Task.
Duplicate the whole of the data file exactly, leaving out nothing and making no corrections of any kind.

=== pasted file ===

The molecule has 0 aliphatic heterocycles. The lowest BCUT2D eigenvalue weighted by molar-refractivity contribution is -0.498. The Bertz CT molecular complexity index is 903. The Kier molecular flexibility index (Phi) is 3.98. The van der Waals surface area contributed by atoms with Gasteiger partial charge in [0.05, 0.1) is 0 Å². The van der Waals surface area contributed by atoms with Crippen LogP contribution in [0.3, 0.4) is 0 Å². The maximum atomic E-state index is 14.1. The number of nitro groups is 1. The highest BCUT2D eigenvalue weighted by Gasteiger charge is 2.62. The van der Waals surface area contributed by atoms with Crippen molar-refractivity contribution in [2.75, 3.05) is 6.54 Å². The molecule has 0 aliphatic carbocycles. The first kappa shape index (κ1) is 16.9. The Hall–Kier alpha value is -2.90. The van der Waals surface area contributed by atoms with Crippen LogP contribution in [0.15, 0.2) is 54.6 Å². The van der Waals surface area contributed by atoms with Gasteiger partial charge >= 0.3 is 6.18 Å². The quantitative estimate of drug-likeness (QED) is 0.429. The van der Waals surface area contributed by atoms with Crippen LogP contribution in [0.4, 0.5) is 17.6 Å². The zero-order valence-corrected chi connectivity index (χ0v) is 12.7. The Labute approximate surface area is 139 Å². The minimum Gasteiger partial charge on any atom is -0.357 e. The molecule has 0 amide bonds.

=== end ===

The molecule has 0 aliphatic heterocycles. The lowest BCUT2D eigenvalue weighted by molar-refractivity contribution is -0.498. The Bertz CT molecular complexity index is 903. The Kier molecular flexibility index (Phi) is 3.98. The van der Waals surface area contributed by atoms with Gasteiger partial charge in [0.05, 0.1) is 0 Å². The van der Waals surface area contributed by atoms with Crippen LogP contribution in [0.3, 0.4) is 0 Å². The maximum atomic E-state index is 14.1. The number of nitro groups is 1. The highest BCUT2D eigenvalue weighted by Gasteiger charge is 2.62. The van der Waals surface area contributed by atoms with Crippen molar-refractivity contribution in [2.75, 3.05) is 6.54 Å². The molecule has 0 aliphatic carbocycles. The first kappa shape index (κ1) is 16.9. The Hall–Kier alpha value is -2.90. The van der Waals surface area contributed by atoms with Crippen LogP contribution in [0.15, 0.2) is 54.6 Å². The van der Waals surface area contributed by atoms with Gasteiger partial charge >= 0.3 is 6.18 Å². The quantitative estimate of drug-likeness (QED) is 0.429. The van der Waals surface area contributed by atoms with Crippen LogP contribution in [0.4, 0.5) is 17.6 Å². The zero-order valence-corrected chi connectivity index (χ0v) is 12.7. The Labute approximate surface area is 139 Å². The minimum Gasteiger partial charge on any atom is -0.357 e. The molecule has 0 amide bonds.